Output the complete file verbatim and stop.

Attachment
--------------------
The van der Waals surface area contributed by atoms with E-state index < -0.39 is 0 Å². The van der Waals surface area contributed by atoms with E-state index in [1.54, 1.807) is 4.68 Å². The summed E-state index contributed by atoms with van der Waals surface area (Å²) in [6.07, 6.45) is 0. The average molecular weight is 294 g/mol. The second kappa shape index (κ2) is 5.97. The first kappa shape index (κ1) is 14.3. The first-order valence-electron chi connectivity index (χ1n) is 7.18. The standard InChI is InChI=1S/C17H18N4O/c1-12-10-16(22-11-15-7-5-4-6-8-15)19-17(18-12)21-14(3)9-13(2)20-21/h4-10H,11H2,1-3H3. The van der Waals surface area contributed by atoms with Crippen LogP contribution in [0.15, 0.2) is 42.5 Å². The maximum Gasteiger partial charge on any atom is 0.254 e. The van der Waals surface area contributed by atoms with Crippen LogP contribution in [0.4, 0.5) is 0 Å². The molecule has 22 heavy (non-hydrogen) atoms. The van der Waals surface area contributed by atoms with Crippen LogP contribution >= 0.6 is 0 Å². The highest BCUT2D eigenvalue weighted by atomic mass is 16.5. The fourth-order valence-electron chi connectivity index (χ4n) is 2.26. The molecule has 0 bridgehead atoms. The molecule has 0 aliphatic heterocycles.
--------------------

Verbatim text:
The van der Waals surface area contributed by atoms with E-state index < -0.39 is 0 Å². The van der Waals surface area contributed by atoms with E-state index in [1.54, 1.807) is 4.68 Å². The summed E-state index contributed by atoms with van der Waals surface area (Å²) in [6.07, 6.45) is 0. The average molecular weight is 294 g/mol. The second kappa shape index (κ2) is 5.97. The first kappa shape index (κ1) is 14.3. The first-order valence-electron chi connectivity index (χ1n) is 7.18. The standard InChI is InChI=1S/C17H18N4O/c1-12-10-16(22-11-15-7-5-4-6-8-15)19-17(18-12)21-14(3)9-13(2)20-21/h4-10H,11H2,1-3H3. The van der Waals surface area contributed by atoms with Crippen LogP contribution in [0.15, 0.2) is 42.5 Å². The maximum Gasteiger partial charge on any atom is 0.254 e. The van der Waals surface area contributed by atoms with Crippen LogP contribution in [0.4, 0.5) is 0 Å². The molecule has 22 heavy (non-hydrogen) atoms. The van der Waals surface area contributed by atoms with Crippen LogP contribution >= 0.6 is 0 Å². The highest BCUT2D eigenvalue weighted by atomic mass is 16.5. The fourth-order valence-electron chi connectivity index (χ4n) is 2.26. The molecule has 0 bridgehead atoms. The molecule has 0 aliphatic heterocycles.